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Cold Hub Press ~ John Weir

Publication date: 01 September 2021


John Weir

ISBN: 978-0-473-58442-9

Softcover, 88 pp, 210 x 148mm

The Farm

Even now the images jostle in my mind––

the tangle of blackberries at Harvey’s Corner

the bruised apple I found once on a toppled tree

the log lying for months in the sawpit

a scatter of red hens fossicking in the orchard

cream clotting in the blue bowl in the dairy.

My aunt, who struggles to remember things,

looks at me blankly when I mention the farm

but with me it’s different––all too often it aches

inside me as if I’d become pregnant with it

and it was completely stuck in the birth canal

incapable of being delivered

or as if, while hanging out at Harvey’s Corner,

I’d swallowed a handful of tart blackberries not

     ripe enough for eating.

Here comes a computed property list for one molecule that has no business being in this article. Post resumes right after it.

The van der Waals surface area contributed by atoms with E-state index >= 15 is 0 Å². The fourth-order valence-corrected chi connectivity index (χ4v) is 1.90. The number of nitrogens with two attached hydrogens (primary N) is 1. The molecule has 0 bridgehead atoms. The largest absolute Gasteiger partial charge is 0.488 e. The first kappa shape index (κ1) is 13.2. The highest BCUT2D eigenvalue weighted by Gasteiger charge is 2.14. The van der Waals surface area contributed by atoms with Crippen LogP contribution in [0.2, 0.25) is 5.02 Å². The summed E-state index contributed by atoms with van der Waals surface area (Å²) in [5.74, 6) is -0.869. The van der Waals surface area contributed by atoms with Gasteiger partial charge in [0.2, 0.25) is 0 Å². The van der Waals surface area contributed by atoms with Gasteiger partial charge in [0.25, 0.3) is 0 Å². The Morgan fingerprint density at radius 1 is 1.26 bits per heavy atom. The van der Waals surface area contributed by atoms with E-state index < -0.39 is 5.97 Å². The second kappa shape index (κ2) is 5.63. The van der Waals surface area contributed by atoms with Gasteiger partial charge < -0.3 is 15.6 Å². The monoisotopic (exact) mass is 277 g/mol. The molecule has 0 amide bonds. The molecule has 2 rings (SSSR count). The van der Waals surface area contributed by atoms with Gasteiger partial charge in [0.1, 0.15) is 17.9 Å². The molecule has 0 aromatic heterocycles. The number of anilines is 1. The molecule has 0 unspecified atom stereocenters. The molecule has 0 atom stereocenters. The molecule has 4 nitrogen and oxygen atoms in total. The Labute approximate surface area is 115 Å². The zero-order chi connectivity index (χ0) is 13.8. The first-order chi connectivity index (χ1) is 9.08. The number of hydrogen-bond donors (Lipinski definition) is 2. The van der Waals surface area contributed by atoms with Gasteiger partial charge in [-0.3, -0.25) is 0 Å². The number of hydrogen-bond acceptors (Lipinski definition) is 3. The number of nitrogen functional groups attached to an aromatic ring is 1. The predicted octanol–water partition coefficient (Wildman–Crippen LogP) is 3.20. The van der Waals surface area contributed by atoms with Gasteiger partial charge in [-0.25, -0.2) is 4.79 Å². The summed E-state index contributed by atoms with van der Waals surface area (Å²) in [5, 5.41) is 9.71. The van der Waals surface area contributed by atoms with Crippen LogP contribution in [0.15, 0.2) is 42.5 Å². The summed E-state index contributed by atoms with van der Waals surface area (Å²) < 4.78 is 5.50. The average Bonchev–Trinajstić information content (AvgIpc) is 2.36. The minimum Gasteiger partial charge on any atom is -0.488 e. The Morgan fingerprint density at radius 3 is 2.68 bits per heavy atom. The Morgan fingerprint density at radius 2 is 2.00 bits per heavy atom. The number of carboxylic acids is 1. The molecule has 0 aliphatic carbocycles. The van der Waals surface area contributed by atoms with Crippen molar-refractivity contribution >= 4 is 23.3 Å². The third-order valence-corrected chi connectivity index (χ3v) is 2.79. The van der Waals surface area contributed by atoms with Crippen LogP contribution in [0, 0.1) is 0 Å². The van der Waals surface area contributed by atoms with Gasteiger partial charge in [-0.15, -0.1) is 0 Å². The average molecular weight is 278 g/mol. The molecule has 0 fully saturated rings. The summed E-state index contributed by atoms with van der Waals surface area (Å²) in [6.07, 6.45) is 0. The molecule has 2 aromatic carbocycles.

© John Weir 2021

Sparks among the Stubble offers glimpses of the incompleteness of life and the fallibility of our endeavours

in terms of family relationships, of events in society at large, of the lives of particular writers, and of our progression towards death––one of its key themes being that as a result of effort and tribulation people of every time and place may come to shine like sparks among the stubble. Such insights are perhaps attributable to John Weir’s vocation as a priest as well as a poet.

“There is a telling moment in Sparks among the Stubble when the poet recalls how, at war’s end, a trench dug at the edge of his school’s playground was converted into a garden. He remembers lavender and a flower known as ‘Johnny Jump Up’. Harking back to the beginning of a century that perfected trench warfare, the flower’s name strikes a solemn note. Yet John Weir’s gift as a poet is to step beyond the past and wholeheartedly embrace the present. He loses himself in the writing of others; he bathes in coastal weather; he is alive and ‘still astonished’. He jumps up.” ––Gregory O’Brien

John Weir was born in Nelson in 1935. Four collections of his poetry appeared between 1963 and 1983: The Sudden Sun, The Iron Bush,  A Warning against Water-Drinkers, and Treading Water. Since then he has mainly been engaged in editing major collections of the writings of James K. Baxter, including his Complete Prose (2016), Letters (2018) and Complete Poems (2022).

Read a review by Nicholas Reid